It's the seasonal equivalent of the Grinch -- someone is shooting at the Easter bunny.
Elmer Fudd notwithstanding, whoever is killing cottontail rabbits in the Merced area likely is in a heap of trouble with the law, which would like to snare the culprit before more of the furry animals many associate with this month's holiday come to a premature end.
Pat Sese, of Atwater, reported seeing 19 dead cottontails at Quinley Avenue about 150 feet from Highway 140 in the Atwater area as she was heading to church Sunday morning. Merced County Animal Control officers discovered the rabbits had been shot and then laid on the road.
Rick Blackwell, animal services manager for the county, said there were 16 slain rabbits spread over a 150-yard span discovered about 9:30 a.m. Monday. They appeared to have been killed by gunshots and shouldn't have been dispersed in that manner. He's not sure what the motivation of the shooter might have been.
Sese said the sight of the dead rabbits was the eeriest thing she had ever seen. They had not been dead long when she spotted them, and she didn't notice gunshot wounds or other visible injuries.
Cottontails are widely dispersed across North and South America. Their colors range from reddish brown to gray and they are distinguished by their stubby tails with a white underside. The rabbits, herbivores that eat fruit and all manner of vegetation, have big eyes and long ears; their lifespan in the wild is less than three years, and even less on Quinley Avenue.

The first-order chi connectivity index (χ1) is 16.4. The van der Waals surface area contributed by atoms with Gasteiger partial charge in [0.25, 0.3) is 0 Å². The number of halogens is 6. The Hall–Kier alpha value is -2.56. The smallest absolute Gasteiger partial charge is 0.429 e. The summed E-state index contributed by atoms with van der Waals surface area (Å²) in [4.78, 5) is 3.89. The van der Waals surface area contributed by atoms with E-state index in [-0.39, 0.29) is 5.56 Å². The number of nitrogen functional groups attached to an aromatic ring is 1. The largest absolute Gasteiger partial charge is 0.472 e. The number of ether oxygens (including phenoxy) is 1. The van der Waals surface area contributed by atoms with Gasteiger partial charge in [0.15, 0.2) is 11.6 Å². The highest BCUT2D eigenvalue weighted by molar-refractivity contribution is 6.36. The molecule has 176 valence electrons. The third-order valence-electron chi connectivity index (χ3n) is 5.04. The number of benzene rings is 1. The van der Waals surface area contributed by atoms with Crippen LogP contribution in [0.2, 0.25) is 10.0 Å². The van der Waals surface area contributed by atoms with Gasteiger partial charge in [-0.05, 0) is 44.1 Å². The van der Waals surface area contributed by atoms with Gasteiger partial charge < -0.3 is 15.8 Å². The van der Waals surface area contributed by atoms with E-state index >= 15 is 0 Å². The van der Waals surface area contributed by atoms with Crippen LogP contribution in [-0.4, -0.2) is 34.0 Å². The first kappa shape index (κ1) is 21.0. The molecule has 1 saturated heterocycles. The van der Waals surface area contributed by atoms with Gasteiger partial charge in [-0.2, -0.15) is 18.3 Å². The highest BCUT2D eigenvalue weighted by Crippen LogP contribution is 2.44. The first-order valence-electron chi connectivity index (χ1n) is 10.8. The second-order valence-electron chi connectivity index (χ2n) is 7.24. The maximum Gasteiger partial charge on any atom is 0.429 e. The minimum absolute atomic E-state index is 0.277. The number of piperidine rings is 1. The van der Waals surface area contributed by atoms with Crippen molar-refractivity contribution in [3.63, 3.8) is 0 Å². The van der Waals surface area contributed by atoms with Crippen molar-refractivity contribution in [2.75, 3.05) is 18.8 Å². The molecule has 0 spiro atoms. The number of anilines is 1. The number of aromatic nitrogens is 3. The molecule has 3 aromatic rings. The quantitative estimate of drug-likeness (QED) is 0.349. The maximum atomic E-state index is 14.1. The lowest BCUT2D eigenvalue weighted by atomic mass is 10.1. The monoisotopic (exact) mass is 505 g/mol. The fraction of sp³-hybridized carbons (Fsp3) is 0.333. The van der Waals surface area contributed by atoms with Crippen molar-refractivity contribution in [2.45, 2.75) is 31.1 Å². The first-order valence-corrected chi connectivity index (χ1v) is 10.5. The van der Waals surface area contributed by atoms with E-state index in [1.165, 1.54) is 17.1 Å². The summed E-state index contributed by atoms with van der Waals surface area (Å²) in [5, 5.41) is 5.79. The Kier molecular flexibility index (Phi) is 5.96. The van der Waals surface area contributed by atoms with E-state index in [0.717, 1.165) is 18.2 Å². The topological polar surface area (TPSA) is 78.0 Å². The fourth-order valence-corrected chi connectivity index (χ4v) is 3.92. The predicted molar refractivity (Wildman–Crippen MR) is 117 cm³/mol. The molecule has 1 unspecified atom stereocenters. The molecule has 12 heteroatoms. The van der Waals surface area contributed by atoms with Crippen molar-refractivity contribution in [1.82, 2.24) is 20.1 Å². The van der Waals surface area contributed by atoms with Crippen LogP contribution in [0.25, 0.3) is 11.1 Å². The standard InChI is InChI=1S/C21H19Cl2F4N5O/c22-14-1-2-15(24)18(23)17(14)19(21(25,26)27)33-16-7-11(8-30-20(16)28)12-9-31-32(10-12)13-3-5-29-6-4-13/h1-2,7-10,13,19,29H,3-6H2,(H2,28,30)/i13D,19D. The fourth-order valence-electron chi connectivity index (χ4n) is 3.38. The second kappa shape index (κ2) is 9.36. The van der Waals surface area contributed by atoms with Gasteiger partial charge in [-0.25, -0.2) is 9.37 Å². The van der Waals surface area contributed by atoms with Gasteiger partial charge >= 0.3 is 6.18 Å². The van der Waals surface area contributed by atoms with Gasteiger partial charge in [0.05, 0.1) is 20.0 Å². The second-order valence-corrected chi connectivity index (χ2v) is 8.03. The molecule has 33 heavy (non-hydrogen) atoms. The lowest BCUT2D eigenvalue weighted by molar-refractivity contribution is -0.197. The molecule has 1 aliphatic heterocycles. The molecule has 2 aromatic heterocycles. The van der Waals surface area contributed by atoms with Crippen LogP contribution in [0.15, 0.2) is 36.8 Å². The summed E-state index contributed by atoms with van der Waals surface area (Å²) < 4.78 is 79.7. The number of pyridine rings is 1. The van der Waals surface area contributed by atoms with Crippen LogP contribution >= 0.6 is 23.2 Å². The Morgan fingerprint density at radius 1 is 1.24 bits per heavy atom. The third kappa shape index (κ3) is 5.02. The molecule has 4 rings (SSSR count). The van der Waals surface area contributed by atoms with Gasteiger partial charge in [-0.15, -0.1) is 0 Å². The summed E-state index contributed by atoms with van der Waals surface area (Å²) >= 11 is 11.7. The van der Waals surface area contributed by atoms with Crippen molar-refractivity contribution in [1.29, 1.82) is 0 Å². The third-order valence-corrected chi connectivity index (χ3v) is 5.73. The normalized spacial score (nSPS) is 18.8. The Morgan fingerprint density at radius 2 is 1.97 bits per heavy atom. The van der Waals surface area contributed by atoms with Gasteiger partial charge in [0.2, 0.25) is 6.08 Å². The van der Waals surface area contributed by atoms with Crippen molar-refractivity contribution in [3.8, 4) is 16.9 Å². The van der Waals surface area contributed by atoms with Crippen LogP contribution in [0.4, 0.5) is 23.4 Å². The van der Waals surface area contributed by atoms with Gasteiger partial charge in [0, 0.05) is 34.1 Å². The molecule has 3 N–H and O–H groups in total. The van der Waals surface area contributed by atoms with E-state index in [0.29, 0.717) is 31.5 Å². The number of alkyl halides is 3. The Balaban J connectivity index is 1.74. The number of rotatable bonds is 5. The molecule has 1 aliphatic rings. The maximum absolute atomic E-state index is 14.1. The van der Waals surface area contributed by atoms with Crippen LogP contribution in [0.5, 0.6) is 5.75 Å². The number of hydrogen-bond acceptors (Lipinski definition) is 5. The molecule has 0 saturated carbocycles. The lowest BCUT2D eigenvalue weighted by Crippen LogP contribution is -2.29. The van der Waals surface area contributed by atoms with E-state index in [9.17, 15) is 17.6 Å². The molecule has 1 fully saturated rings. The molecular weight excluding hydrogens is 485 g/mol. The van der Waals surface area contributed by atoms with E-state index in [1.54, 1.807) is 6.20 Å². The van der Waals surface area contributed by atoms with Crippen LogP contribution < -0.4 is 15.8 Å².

Sese's friend, Robert Griffin, of Merced, went to the hare-raising scene and said the rabbits were stacked in a heap. He wrapped three of them in a box and put them in his freezer in case anyone needs to further examine them.
Griffin said the rabbits appeared to have been poisoned, with blood seen in their mouths. Two weeks ago he encountered a similar scene in the center of Trindade Road and Southern Pacific Avenue, with 15 dead rabbits also stacked on top of each other.
Lt. Andy Roberts, state Department of Fish and Game supervisor for Merced and Mariposa counties, said the hunting season for cottontail rabbits is July 1 to the last weekend of January. Those caught illegally hunting face a misdemeanor violation of unlawful taking of game, which has a maximum penalty of six months in jail and a $1,000 fine.
The only exception are farmers who have formal depredation permits to kill rabbits if they are found causing real property damage, Roberts said. Those with the proper hunting licenses are allowed to take five rabbits per day or a maximum "bag limit" total of 10 during the hunting season.
Griffin said as a boy growing up in North Carolina he had about 50 cottontails as pets. He alerted California Highway Patrol officers about the latest sighting. Officer Shane Ferriera, CHP spokesman, said officers responded and moved 15 to 20 of the dead carrot-craving animals off the road.
Cottontail rabbits, which seldom weigh more than three pounds, are most active at dawn or dusk. Unlike jackrabbits or squirrels, cottontails are considered game animals, which means they are subject to numerous hunting regulations, Roberts said.
Blackwell said anyone with information about the Quinley Avenue shooting or other such incidents is urged to call his office at (209) 385-7436.
Associate Editor Doane Yawger can be reached at (209) 385-2485 or email@example.com.